(The Center Square) – Colorado Democrats introduced a bill this week to repeal the state’s ban on rent control.
The bill, which would allow local governments to implement their own rent control measures, has its critics in the housing industry who argue rent control would negatively influence the availability of affordable housing.
House Bill 23-1115 was introduced on Monday and sponsored by Reps. Javier Mabrey, D-Denver, Elizabeth Velasco, D-Glenwood Springs, and Sen. Robert Rodriguez, D-Denver. It was assigned to the Transportation, Housing and Local Government Committee, which is scheduled to meet at 1:30 p.m. on Feb. 15.
The Colorado Apartment Association, a trade group representing rental owners and developers, released a statement critical of the measure on Tuesday.
“Everyone in Colorado is deeply concerned about a shortage of attainable housing throughout the state,” Drew Hamrick, general counsel and senior vice president of government affairs for the group, said in a statement. “While perhaps well-intentioned, allowing cities to enact rent control will only cause housing to cost more and be less available, compounding the problem instead of solving it. Rent control has failed everywhere it’s been tried.”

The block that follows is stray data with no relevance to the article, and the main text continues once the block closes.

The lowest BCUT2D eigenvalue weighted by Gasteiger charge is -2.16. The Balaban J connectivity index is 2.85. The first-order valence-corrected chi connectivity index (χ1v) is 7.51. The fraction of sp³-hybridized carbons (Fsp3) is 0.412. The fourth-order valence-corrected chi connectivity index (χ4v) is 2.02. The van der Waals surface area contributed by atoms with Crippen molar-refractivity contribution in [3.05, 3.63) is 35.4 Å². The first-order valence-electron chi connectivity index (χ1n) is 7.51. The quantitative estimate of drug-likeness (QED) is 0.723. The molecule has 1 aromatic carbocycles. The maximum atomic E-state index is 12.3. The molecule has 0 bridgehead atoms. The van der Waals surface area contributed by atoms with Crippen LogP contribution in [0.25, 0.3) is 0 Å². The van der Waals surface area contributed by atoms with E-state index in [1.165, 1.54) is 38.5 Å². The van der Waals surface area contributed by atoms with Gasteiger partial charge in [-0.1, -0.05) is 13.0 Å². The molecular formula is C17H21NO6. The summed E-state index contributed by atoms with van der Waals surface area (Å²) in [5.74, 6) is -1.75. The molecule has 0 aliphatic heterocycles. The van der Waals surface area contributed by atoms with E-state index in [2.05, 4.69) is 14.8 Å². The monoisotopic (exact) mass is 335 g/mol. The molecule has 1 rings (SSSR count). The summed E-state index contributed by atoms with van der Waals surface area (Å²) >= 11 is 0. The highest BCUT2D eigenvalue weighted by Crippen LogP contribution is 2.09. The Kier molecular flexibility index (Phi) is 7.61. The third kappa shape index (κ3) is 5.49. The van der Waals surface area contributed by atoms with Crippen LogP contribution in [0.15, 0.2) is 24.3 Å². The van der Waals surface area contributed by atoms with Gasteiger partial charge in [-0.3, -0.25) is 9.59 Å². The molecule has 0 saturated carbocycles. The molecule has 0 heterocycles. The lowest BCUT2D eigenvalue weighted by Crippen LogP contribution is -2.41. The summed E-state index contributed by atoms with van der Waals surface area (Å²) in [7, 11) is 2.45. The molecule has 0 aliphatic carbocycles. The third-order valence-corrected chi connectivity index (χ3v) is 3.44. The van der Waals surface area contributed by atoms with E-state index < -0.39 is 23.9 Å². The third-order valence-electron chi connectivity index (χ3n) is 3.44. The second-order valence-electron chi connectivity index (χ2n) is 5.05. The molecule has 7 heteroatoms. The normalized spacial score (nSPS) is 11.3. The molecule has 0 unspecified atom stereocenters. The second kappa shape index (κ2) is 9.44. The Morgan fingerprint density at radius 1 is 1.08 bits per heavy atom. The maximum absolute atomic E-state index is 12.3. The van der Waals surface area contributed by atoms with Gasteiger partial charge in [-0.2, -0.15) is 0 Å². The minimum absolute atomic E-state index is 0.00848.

“Colorado’s prohibition against local governments enacting rent control ordinances for more than 40 years is both a recognition of the damage rent control can do to available housing and also an understanding that one local government’s housing policy can negatively impact neighboring communities,” Hamrick said of this year’s bill. “If Denver enacts rent control and builders decrease new housing units in Denver because of it, the cost of housing in all the surrounding municipalities will be driven up because of it. People in Aurora and Westminster will end up paying more for housing because their neighbor artificially reduced supply with the rent control ordinance.”
Approximately 98% of Coloradans live in a county with an aggregate housing supply shortage, according to a report published last year by the Common Sense Institute. Between 46,600 and 72,600 permits are needed annually during the next two years to close the statewide housing supply deficit and meet the demands of future population growth.
Research by the National Low Income Housing Coalition found a shortage of affordable rental homes available to extremely low-income households, defined as those with incomes at or below the poverty guideline, or 30% of the area median income.
“Severely cost-burdened, poor households are more likely than other renters to sacrifice other necessities like healthy food and healthcare to pay the rent and to experience unstable housing situations like evictions,” according to the National Low Income Housing Coalition website.
Hamrick added that lawmakers need “to focus on policies that encourage the creation of more housing units.”
“Multifamily units are a particularly useful means of dealing with our housing shortage because they are more energy-efficient, require less land, are less expensive and allow people to live closer to where they want to live and therefore drive less,” he said.